When educated and activated appropriately, residents become a powerful tool to expand and promote healthy water quality.
Take $ Randwick, NSW, a city in Australia that recently built the area’s largest water recycling system$ . The program collects stormwater and filters it using UV lights — an innovative approach that preserves about 40 million litres of drinkable water each year.
Randwick’s recycling system is underground, so the city developed outdoor classrooms to illustrate what’s going on beneath the surface. Residents can use QR codes to open interactive exhibits and signs, making them more aware and appreciative of this vital process that’s largely out of sight.
A similar effort is underway in Hendersonville, NC, where the $ city launched a “Stormwater Stroll”$ to educate the public about water quality installments at a local park, including how wetlands, rain gardens, and a bioretention pond all improve the local supply.
Offering transparency and educational resources around a process that most people don’t really understand creates a broader awareness of the need for and impact of water quality efforts. This leads to more public advocacy — and ultimately more funding and support for water quality initiatives.
What’s more, these educational tools don’t need to be on location. In some cases, it’s best to bring the information directly to the people. That’s what $ Milton, FL did to alleviate local concerns around the water quality from a local treatment plant$ . The city used a simple, and not-too-serious tool: a social media stunt.
Local officials had been telling residents the wastewater treated in a local plant and then released into a local river was clean and safe, but $ Jorgenson took it a step further$ :
“Rather than just say it and have people question whether it’s true, I just decided to show them.”
To prove the water was safe, Milton’s city manager Randy Jorgenson drank an entire glass straight from the plant, and posted it on the city’s Facebook page.
Not everyone was a fan of the stunt, but either way, it worked. The video received more than 8,000 views, and generated plenty of conversation about water quality.
Sometimes local governments need citizens to be informed and to act. In these cases, creative engagement techniques focus on making it easy for the public to get involved. In Ringkøbing-Skjern, DK, local officials are $ crowdsourcing bioelement contaminants in local waterways by asking the public to log sightings via an interactive map$ . In Canterbury, NZ, the city devised a $ hands-on communications campaign to get local farmers to comply with strict new water quality standards$ . By proactively reaching out, and providing resources and advice on how to adapt to the new regulations, Canterbury saw a 92% compliance rate among its farmers.
Whether the goal is general awareness or prompting a specific water quality-related action, engaging the public is a must-do in order to promote sustained focus on and support for water treatment innovations.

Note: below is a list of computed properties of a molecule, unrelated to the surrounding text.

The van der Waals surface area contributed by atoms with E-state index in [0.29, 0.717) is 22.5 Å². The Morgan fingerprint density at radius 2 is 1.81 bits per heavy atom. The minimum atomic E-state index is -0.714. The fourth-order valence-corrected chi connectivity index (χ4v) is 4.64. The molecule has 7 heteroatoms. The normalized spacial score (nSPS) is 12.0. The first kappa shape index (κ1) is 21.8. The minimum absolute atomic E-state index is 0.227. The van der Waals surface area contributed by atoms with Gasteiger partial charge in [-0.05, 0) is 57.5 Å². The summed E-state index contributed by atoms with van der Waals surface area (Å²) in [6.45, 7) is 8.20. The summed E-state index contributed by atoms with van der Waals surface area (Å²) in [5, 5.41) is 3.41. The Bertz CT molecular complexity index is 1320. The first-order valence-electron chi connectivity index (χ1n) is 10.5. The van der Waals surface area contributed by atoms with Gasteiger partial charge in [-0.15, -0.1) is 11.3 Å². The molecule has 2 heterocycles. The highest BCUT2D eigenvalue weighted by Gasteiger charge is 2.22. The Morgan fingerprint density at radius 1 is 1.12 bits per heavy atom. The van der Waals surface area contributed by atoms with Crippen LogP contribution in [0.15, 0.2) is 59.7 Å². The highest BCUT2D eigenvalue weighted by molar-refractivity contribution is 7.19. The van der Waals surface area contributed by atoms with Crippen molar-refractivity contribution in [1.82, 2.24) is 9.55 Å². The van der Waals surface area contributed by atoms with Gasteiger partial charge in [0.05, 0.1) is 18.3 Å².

Collaborating with other communities
As we see over and over again across the innovation projects at Govlaunch, cities and counties who look to others for inspiration and partnership are often better poised to solve problems and enact change. This holds true among water quality projects, too.
Bonita Springs’ bioreactor filtration project was a groundbreaking idea — the Florida League of Cities recognized it with an Environmental Stewardship Award award. But local officials didn’t come up with the concept out of thin air. Instead, they $ drew inspiration from communities in the Midwest$ , who use bioreactors to filter runoff from farms. Bonita Springs took this concept and applied it to river water, a new spin on an existing tactic.
Porirua City Council, NZ, whose roving crew is monitoring the quality of local water, is looking to partner with its neighboring communities to ramp up its efforts, $ says Porirua City Mayor Anita Baker$ :
“If other Councils in the region also support this new initiative through committed investment, the scale will deliver more efficiencies and benefits for each participating Council than can be achieved alone.”
This increased support would allow the crews to expand the tools they use, such as adding drones to the mix.
And in the Midwest (and beyond), a $ collaborative effort is underway along the Mississippi River to track and log plastic pollutants from St. Paul, MN, to Baton Rouge, LA$ . The Mississippi River Plastic Pollution Initiative is uniting local groups and volunteers along the river to log river pollution using a “Marine Debris Tracker” app.
The project, run through the Mississippi Rivers Cities & Towns Initiative (MRCTI) in partnership with National Geographic and the University of Georgia, recognizes one of the biggest takeaways for cities and counties considering how to manage local water quality: water doesn’t know districts or borders.
When it comes to water, communities near and far are interconnected. Cooperation and the sharing of ideas between local governments to drive innovation can be a ripple that starts the wave of water quality improvements at a larger scale.